Let’s welcome Eseohe “Ese” Ojo to the Decentralized Web community! We’re thrilled to have Ese (pronounced “essay”, she/her) as the new DWeb Projects Organizer. She will be working to foster dialogue and build networks among those building a web that is more private, reliable, secure and open. She will also help steward the DWeb website as a resource hub for readings, guides, and events related to the Decentralized Web.
We did a short interview with Ese, where we asked her about her professional background, her thoughts on the connections between digital rights, human rights, and the environment, as well as what it is about the DWeb space that brings her hope.
Mai: Can you first tell us about your professional background and what you’ve been working on more recently?
Ese: I have a bachelor’s degree in International Relations and in May 2020, graduated with a master’s degree in Public Policy and Global Affairs as an African Leader of Tomorrow Scholar from the University of British Columbia. During my undergraduate studies in Nigeria, I took a combination of Law and International Relations courses and developed an interest in human rights and international law. I began working in the non-profit sector after graduation on a range of issues including digital rights, freedom of expression, access to information, academic freedom, gender, democracy, good governance and open government.
Most recently, I have worked on the Democratic Health Communications during COVID-19, the Global Platform Governance Network at the Centre for International Governance Innovation (CIGI), the Every Day Advocates and 100 Debates at GreenPAC before joining the DWeb team.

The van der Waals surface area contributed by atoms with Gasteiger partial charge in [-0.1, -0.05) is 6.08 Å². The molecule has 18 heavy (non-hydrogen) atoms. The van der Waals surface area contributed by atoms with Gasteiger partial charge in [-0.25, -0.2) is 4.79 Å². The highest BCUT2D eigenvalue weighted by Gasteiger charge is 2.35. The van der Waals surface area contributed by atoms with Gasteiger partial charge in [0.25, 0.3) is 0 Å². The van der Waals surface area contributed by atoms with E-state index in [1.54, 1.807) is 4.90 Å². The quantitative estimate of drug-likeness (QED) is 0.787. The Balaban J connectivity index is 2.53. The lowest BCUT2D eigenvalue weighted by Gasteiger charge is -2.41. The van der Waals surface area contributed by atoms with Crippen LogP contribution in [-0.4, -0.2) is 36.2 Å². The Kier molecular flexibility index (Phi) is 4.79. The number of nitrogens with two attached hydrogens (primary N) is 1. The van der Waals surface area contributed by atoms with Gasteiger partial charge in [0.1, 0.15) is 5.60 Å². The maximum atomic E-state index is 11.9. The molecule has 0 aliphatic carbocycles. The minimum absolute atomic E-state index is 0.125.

Mai: Given your background in human rights and digital policy, as well as with your current work in climate organizing, how do you think these issues are intersected?
Ese: I think these are all interconnected. I began working on environmental issues having worked on other human rights issues previously because I realised and agreed with the assertion that a safe, clean, healthy and sustainable environment is integral to the full enjoyment of other fundamental rights and freedoms.
When it comes to digital rights and right now, as I’m learning more about the decentralised web, I see a lot of parallels. I believe that the original vision for the web and the vision for the decentralized web is meant to be inclusive, private, reliable, secure, and open. It is often said and reaffirmed that “the same rights that people have offline must also be protected online.” Achieving all of this requires that special attention is paid to what harms we see offline are being reproduced online and even beyond this, what new ones are being created by these spaces. We can only achieve this if everyone in the community is committed to doing their part in small and big ways to create, protect, and defend the world and the web we want.
Mai: What aspects of the decentralized web bring you hope? Are there specific projects or examples that come to mind that demonstrate to you how decentralized technologies can better secure our human rights both online and offline?
The potential for peer-to-peer relationships and control by many rather than a select few holds a lot of promise. I am hopeful that this will bring about alternative solutions to the problems we face now and mean greater, more meaningful access for many. I also hope that this community can learn from the mistakes already made as we work together to build something better — not just in comparison to what already exists but looking beyond to fill some of the gaps too. I am still exploring projects and examples of decentralized technologies and look forward to learning more about them.
Mai: Let me ask you a final, less serious question then! What do you like to do for fun, online and offline?
If my head isn’t buried in a book, I can typically be found rewatching Downton Abbey or Pride and Prejudice. On a rare sunny Vancouver day, I enjoy soaking up some sun at the beach, park, or sea wall.